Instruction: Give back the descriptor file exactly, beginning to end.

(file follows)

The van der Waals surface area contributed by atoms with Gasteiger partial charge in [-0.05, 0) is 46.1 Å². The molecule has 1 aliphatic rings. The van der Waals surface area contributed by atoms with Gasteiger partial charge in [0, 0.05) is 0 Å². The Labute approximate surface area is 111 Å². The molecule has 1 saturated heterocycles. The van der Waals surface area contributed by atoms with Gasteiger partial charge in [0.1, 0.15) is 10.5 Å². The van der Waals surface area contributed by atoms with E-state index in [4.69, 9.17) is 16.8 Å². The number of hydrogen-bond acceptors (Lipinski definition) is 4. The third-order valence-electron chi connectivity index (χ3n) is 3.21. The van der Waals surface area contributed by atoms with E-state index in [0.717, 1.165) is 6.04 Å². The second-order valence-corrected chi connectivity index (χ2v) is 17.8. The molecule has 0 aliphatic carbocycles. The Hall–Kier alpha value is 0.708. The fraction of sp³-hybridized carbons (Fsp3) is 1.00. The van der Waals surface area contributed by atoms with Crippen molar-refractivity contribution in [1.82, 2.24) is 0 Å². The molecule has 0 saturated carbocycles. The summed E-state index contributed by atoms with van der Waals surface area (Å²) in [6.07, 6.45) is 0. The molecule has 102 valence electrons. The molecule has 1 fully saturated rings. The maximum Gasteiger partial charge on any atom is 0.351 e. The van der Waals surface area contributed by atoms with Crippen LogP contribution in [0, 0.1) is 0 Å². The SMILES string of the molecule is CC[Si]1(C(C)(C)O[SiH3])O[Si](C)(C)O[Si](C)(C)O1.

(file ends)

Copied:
The van der Waals surface area contributed by atoms with Gasteiger partial charge in [-0.05, 0) is 46.1 Å². The molecule has 1 aliphatic rings. The van der Waals surface area contributed by atoms with Gasteiger partial charge in [0, 0.05) is 0 Å². The Labute approximate surface area is 111 Å². The molecule has 1 saturated heterocycles. The van der Waals surface area contributed by atoms with Gasteiger partial charge in [0.1, 0.15) is 10.5 Å². The van der Waals surface area contributed by atoms with E-state index in [4.69, 9.17) is 16.8 Å². The number of hydrogen-bond acceptors (Lipinski definition) is 4. The third-order valence-electron chi connectivity index (χ3n) is 3.21. The van der Waals surface area contributed by atoms with E-state index in [0.717, 1.165) is 6.04 Å². The second-order valence-corrected chi connectivity index (χ2v) is 17.8. The molecule has 0 aliphatic carbocycles. The Hall–Kier alpha value is 0.708. The fraction of sp³-hybridized carbons (Fsp3) is 1.00. The van der Waals surface area contributed by atoms with Crippen molar-refractivity contribution in [1.82, 2.24) is 0 Å². The molecule has 0 saturated carbocycles. The summed E-state index contributed by atoms with van der Waals surface area (Å²) in [6.07, 6.45) is 0. The molecule has 102 valence electrons. The molecule has 1 fully saturated rings. The maximum Gasteiger partial charge on any atom is 0.351 e. The van der Waals surface area contributed by atoms with Crippen LogP contribution in [0, 0.1) is 0 Å². The SMILES string of the molecule is CC[Si]1(C(C)(C)O[SiH3])O[Si](C)(C)O[Si](C)(C)O1.